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Inside Politics

Conventions excite Nebraska activists

But will the interest spread on University of Nebraska campus?

By Amber Brozek
Special to CNN

Editor's Note: Campus Vibe is a feature that provides student perspectives on the 2004 election from selected colleges across the United States. This week's contributor is Amber Brozek, a reporter at the Daily Nebraskan, the student newspaper at the University of Nebraska-Lincoln. The views expressed in this article are not necessarily those of CNN, its affiliates or the University of Nebraska-Lincoln.

Convention participants: Democrat Adam Heupl, left, and Republican Kurt Arganbright.

• See more work by Amber Brozek and her colleagues online at the  Daily Nebraskanexternal link
America Votes 2004
University of Nebraska
Campus Vibe

LINCOLN, Nebraska (CNN) -- Adam Heupl became interested in politics while sitting at home, watching the 2000 presidential debates with his father.

"My dad and I started talking about what was being said. And I discovered I liked talking about politics," he said.

Now, the University of Nebraska-Lincoln sophomore is majoring in political science and continues to be involved in politics. Heupl wrapped up his second semester as an intern for the Nebraska Democratic Party.

But his biggest political opportunity came in July -- a trip to the Democratic National Convention in Boston.

Heupl helped Nebraska's delegates at the convention. He even saw his idol, Bill Clinton, speak.

"I was 20 yards away and I just don't know how to put it into words .... hearing him speak for the first time was just awesome," he said.

The best part of the trip, he adds, was seeing the "interactive" and "electrifying" crowd in Boston's FleetCenter, coming together to support presidential candidate John Kerry.

UNL student Kurt Arganbright, chairman of the UNL College Republicans and a volunteer for the Nebraska Republican Party, said watching the Democratic convention on TV made him want to experience the excitement for himself.

Arganbright, a junior majoring in agricultural economics, will be a page at the Republican National Convention next week in New York, helping national delegates and distributing convention material.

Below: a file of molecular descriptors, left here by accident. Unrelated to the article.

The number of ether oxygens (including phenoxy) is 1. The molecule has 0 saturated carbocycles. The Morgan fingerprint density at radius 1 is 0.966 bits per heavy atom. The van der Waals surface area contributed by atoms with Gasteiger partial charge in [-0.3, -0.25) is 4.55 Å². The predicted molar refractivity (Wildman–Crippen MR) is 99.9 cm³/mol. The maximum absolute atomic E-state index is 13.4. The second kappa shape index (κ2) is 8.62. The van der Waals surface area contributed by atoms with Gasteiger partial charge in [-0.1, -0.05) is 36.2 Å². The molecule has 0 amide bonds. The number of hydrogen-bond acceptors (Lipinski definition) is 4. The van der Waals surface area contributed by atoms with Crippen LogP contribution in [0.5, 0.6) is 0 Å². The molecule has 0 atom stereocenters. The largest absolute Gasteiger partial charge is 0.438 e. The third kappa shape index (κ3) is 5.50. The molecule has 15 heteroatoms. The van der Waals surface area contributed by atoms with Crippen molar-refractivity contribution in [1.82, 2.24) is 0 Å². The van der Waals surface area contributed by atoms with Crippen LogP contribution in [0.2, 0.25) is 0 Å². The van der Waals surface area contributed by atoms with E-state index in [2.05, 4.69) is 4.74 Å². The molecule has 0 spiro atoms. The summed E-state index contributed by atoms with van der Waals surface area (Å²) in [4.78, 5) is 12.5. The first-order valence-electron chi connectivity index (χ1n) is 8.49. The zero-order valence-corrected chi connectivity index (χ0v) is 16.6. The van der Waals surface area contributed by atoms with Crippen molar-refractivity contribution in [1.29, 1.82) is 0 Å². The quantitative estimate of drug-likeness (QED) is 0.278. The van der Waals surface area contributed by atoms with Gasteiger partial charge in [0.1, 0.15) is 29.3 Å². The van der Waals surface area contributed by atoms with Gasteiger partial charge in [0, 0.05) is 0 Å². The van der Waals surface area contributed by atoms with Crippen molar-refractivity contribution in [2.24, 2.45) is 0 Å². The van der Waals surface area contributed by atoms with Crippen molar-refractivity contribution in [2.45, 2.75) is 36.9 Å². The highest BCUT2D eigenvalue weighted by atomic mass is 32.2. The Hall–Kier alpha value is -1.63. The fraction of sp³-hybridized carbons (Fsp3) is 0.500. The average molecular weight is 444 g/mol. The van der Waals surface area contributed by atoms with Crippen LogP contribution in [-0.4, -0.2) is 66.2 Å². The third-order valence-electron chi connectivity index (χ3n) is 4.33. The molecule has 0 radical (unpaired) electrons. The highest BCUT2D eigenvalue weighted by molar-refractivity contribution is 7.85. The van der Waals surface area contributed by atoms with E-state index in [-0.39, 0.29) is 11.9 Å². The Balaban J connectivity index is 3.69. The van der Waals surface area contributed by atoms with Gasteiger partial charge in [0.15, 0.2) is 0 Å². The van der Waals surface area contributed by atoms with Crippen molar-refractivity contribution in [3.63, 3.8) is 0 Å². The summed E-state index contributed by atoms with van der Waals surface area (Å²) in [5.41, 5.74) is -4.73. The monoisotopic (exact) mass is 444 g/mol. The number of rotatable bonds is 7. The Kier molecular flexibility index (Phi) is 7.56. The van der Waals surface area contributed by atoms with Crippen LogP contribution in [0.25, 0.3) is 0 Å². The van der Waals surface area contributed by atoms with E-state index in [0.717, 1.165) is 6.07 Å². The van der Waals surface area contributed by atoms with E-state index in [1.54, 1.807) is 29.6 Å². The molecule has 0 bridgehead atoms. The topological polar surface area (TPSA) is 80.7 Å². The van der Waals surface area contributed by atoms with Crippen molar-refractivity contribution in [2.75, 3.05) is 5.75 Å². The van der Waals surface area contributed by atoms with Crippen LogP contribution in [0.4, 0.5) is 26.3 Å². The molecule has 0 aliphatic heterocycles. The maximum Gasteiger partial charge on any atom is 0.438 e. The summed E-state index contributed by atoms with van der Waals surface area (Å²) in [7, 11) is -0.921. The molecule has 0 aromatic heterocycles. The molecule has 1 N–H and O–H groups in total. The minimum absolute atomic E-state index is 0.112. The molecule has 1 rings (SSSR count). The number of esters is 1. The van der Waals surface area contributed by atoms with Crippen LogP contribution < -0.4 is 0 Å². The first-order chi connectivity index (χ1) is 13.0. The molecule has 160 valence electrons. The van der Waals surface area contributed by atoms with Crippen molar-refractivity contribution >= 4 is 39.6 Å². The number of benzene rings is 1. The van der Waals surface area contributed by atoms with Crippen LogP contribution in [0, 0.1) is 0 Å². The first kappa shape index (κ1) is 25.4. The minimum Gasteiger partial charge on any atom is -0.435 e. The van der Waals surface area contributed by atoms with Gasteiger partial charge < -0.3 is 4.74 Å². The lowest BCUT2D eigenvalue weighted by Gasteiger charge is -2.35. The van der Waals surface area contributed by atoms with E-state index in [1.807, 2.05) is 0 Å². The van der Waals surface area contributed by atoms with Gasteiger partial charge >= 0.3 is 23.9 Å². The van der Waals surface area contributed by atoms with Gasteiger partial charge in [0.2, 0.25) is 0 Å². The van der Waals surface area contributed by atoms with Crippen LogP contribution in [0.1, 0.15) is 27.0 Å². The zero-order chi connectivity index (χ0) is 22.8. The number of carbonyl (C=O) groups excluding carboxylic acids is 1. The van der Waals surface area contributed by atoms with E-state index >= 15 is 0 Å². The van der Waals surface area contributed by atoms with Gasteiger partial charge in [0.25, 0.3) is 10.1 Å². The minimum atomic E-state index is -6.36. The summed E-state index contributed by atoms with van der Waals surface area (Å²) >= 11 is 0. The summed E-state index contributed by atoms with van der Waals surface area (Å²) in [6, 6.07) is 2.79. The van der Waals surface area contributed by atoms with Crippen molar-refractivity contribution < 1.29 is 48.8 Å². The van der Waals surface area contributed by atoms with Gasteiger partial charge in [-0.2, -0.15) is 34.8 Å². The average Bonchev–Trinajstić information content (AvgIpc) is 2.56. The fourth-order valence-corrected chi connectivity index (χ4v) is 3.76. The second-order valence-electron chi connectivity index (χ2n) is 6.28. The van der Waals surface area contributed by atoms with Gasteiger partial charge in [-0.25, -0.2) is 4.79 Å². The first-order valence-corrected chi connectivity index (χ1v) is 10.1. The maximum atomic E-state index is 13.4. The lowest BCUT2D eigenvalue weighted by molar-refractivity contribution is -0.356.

He hopes the event will provide an opportunity "to meet a lot of new people with a wide variety of backgrounds and unique perspectives."

Supporting the state party

Some analysts say the youth vote could be an important factor this election.

But in Lancaster County, Nebraska -- the county where UNL lies -- the number of registered voters among 18- to 24-year-olds has increased only slightly in past months, according to the county's election commissioner, David Shively who predicted registration would increase "right before the election."

Meanwhile, UNL student groups are trying to educate others about the issues and the parties and to encourage voter registration.

The student government has sponsored voter-registration booths, while the university notified students of online registration.

The school's Republicans and Democrats have also used booths to register voters and handed out fliers.

UNL Young Democrats, along with the Nebraska Young Democrats, will focus mainly on recruiting members to the party, registering voters on campus and raising interest in the local congressional races, according to the group's chairman, political science major Trevor Fitzgerald.

College Republican Arganbright said his group plans to work with the state party to help with door-to-door campaigning and registering voters.

The state Republicans' executive director Chris Peterson said the party would focus on congressional races in Nebraska, where Bush won 63 percent of the vote in 2000.

And the numbers still favor Bush. Among the state's registered voters, there are 544,979 Republicans, 378,157 Democrats and 157,021 independents, according to the Nebraska secretary of state Web site.

'Time's running out'

When considering the presidential candidates, students seem to look at similar issues but reach different conclusions.

Fitzgerald believes Kerry appeals to students because of his focus on education.

Student correspondent Amber Brozek.

"Look at Bush's record," he said. "The cost of education has sky-rocketed during his presidency."

The war in Iraq is also an important issue for students, Fitzgerald said.

"The war in Iraq still resonates with many students," Fitzgerald said. "Many young people are opposed to the war or have friends or family there, so it's a different situation."

Fitzgerald believes Kerry will "finish the job" overseas by forming a strong international coalition between the United States, France and Germany.

Arganbright thinks President Bush appeals to students because he is a "down-to-earth guy with a sense of humor." And because Bush has children just out of college, he understands students' concerns and difficulties, Arganbright said.

"I think Bush has a resolve that's unparalleled. He has a great Cabinet and he sets his mind, after gathering the necessary information for the issue, and then sticks with his decision without backing out just because of the public perception," Arganbright said. "He brings issues to the table."

"Time's running out. We're doing everything for Bush," Arganbright said. "But it's going to be a tough race."

As of early July, the city of Lincoln had 57,674 registered Republicans and 51,083 Democrats with 21,181 nonpartisan registered voters.

Arganbright, who hopes to set up a debate and voter registration drive with the Young Democrats, thinks it's unlikely the youth vote will swing the election.

"I just don't think that will happen," Arganbright said. "But all we can do is encourage students to vote, no matter who they vote for."

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